It fell as if scripted. But this was the real thing, and to feel the thunderous power of the Panamanian rainforest was a wondrous thing. We sat on our balcony at Gamboa Resort, not far from the Panama Canal, listening to the thunder echo up and down the river as tropical birds chattered and monkeys fussed. Below, ignoring the downpour, leaf-cutter ants carried leaf cuttings and clippings of bright purple flowers back to their nests under the dripping ficus trees. Steamy humidity rose and filled our room, the weak dehumidifier unable to keep up with the haze.
Wind whipped the Panamanian flag against the bright blue backdrop of the Pacific Ocean as a small boat gave chase after our ferryboat. We’d just rounded the Amador Causeway, and slipped into a pre-determined position for transit behind a massive container ship entering the waters of the Panama Canal. Dozens of ships lay at anchor across the horizon.
As our tour guide joked in English and Spanish over the loudspeakers, people milled about the boat, curious about everything that was happening around us. In the distance, sunshine glinted off the skyscrapers that define the shoreline of Panama City, towering above the Pacific like some science-fiction landscape.
An Engineering Marvel
In a country of extreme contrasts, on a slender isthmus that is the bridge between continents, the Panama Canal remains an object of world curiousity and necessity. In the 1600s, the Spanish used an overland and water route to move the riches of the New World from Pacific to Atlantic. In 1855, the Panama Railroad transported goods and people between the seas. A French entrepreneur began the first Panama Canal project along the railroad’s route, but the effort ran out of funds. After assisting Panama with their liberation from Columbia in 1903, the United States took on the effort, completing the one of the largest engineering projects ever in the history of the world. It opened in 1914, and was turned over to Panama in 1999.
For a ship to enter the Panama Canal, it’s no cheap proposition. Tariffs span from $800 for the smallest of boats to $375,000 for the largest of cruise ships, and are based on a variety of factors, including tonnage, type of cargo, and passengers on board. Nearly 15,000 ships of every shape and size – as long as they are of “Panamax” size or smaller, able to fit through the locks – transit the canal each year. It’s a multi-billion dollar operation, and the primary driver of the country’s economy. Payable in cash, the fee must be wired in at least a day or two before transit, after which the ship is assigned its place in line at a specific time.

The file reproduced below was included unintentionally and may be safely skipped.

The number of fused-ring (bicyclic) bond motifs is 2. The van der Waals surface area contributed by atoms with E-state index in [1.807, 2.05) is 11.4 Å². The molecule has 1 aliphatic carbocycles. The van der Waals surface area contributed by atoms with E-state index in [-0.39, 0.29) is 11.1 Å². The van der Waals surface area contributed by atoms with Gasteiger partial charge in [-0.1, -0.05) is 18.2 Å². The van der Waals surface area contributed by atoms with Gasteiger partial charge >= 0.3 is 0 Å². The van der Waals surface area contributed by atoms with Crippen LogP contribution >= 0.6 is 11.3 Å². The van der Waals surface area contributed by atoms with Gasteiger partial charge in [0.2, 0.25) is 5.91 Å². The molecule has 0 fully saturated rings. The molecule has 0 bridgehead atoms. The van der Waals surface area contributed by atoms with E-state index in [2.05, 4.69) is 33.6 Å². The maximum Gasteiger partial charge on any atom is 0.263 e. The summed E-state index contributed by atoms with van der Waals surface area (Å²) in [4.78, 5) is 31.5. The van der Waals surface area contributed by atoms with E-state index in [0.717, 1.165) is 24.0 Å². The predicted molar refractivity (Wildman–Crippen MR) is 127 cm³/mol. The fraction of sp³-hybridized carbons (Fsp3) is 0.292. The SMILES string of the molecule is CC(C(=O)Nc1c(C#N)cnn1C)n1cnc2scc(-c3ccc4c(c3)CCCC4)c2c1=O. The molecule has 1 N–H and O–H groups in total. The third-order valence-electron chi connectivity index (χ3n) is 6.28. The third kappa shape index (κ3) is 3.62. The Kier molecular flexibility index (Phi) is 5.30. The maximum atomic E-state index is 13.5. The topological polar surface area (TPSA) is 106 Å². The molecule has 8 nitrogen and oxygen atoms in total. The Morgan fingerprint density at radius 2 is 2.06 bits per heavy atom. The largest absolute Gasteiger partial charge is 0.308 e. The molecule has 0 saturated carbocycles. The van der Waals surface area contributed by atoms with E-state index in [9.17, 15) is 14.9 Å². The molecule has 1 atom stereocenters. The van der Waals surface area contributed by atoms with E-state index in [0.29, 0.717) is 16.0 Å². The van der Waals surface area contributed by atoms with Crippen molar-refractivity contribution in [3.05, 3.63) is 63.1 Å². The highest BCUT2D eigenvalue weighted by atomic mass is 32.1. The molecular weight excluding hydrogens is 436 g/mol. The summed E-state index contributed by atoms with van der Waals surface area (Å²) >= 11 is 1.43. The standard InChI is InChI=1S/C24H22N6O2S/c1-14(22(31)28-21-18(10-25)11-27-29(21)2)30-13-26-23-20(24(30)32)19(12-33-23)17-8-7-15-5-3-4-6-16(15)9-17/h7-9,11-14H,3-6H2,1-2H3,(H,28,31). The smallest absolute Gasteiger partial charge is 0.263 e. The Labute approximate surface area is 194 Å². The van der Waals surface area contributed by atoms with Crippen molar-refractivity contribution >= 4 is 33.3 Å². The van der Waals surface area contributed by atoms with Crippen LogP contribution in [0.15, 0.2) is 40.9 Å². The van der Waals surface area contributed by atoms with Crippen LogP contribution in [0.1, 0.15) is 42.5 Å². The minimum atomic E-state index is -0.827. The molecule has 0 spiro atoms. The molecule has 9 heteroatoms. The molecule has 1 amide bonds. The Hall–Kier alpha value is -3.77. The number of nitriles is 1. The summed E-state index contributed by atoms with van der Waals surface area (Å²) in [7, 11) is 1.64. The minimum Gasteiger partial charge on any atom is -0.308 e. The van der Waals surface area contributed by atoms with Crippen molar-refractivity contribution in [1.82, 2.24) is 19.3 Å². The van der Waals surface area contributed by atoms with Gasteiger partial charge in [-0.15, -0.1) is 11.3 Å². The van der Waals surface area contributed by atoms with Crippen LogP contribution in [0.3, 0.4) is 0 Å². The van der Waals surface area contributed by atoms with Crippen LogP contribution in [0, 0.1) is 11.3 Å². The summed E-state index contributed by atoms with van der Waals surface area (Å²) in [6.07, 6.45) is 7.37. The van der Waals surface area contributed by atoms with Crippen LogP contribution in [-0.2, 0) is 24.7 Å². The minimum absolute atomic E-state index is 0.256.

Entering the Canal
It took less than 30 seconds for a Panama Canal pilot to disembark in the swells and climb aboard our craft. When you transit the Panama Canal, an official pilot must steer your ship. Even the captains of nuclear submarines must give up command to these specially-trained captains, who know both the locks and the vagaries of the man-made and natural waterways along the way.
Entering the Pacific, the Panama Canal doesn’t look like a canal at all. In fact, very little of the canal is a straight, narrow passageway. Only immediately around the locks and through the 8-mile Gaillard Cut, which slices deeply through the mountains of the Continental Divide, do you feel like you’re in a canal. Most of the route uses natural bays, such as the Gulf of Panama along the Pacific, and rain-fed reservoirs that have spread out into large lakes, such as Gatun Lake.
Passing under the Bridge of the Americas – connecting the continents of North and South America – your craft is firmly in the canal route, slipping past sailboats at anchor, dive shanties, and massive docks for loading and unloading cargo ships. But you’re not committed to the transit – other than financially – until you enter the Miraflores Locks.
Going Through the Locks
After a century in operation, you’d think that the Miraflores Locks would show some age. Not so. Their thick Portland cement walls show little stress and weathering. The double-walled steel doors, forged in Pittsburgh, have a green patina like a bronze statue, the effect of fresh water meeting salt water. This collison of waters “is like a sushi bar for the birds,” said our guide, as we noted cormorants and ducks diving into the waters and frigate birds endlessly circling overhead.
A giant arrow points to the side that your ship must enter, as there is a pair of chambers at each lock. Ours joined a container ship from Croatia in the thousand-foot lock, with a pair of tugboats between us like a giant set of bumpers. For most container ships, there is only a six-inch clearance on both sides of the lock. We had plenty of room. To keep the larger ships from banging against the sides of the chambers, pairs of locomotives hold their ropes taut, guiding them in and out of the locks.